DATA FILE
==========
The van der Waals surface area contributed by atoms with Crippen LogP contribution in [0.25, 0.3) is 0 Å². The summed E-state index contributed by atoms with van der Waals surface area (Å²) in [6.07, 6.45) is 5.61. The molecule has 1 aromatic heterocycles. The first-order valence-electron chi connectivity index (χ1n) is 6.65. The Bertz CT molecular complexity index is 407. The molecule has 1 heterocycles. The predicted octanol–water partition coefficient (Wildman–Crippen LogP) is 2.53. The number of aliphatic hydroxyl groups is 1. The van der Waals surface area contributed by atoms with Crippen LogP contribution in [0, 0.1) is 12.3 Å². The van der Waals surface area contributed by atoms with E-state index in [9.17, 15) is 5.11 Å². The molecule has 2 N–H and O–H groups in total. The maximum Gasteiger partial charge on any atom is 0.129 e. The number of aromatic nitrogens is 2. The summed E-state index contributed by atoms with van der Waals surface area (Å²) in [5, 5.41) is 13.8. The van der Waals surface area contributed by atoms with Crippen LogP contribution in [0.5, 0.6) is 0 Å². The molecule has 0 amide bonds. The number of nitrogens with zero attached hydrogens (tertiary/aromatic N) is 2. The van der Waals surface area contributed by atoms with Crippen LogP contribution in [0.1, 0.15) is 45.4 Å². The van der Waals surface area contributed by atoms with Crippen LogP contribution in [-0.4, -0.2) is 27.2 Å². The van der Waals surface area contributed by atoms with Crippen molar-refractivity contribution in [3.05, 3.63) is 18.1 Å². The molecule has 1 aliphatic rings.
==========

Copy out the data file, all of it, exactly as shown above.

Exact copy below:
The van der Waals surface area contributed by atoms with Crippen LogP contribution in [0.25, 0.3) is 0 Å². The summed E-state index contributed by atoms with van der Waals surface area (Å²) in [6.07, 6.45) is 5.61. The molecule has 1 aromatic heterocycles. The first-order valence-electron chi connectivity index (χ1n) is 6.65. The Bertz CT molecular complexity index is 407. The molecule has 1 heterocycles. The predicted octanol–water partition coefficient (Wildman–Crippen LogP) is 2.53. The number of aliphatic hydroxyl groups is 1. The van der Waals surface area contributed by atoms with Crippen LogP contribution in [0, 0.1) is 12.3 Å². The van der Waals surface area contributed by atoms with E-state index in [9.17, 15) is 5.11 Å². The molecule has 2 N–H and O–H groups in total. The maximum Gasteiger partial charge on any atom is 0.129 e. The number of aromatic nitrogens is 2. The summed E-state index contributed by atoms with van der Waals surface area (Å²) in [5, 5.41) is 13.8. The van der Waals surface area contributed by atoms with Crippen LogP contribution in [0.5, 0.6) is 0 Å². The molecule has 0 amide bonds. The number of nitrogens with zero attached hydrogens (tertiary/aromatic N) is 2. The van der Waals surface area contributed by atoms with Crippen LogP contribution in [0.1, 0.15) is 45.4 Å². The van der Waals surface area contributed by atoms with Crippen LogP contribution in [-0.4, -0.2) is 27.2 Å². The van der Waals surface area contributed by atoms with Crippen molar-refractivity contribution in [3.05, 3.63) is 18.1 Å². The molecule has 1 aliphatic rings.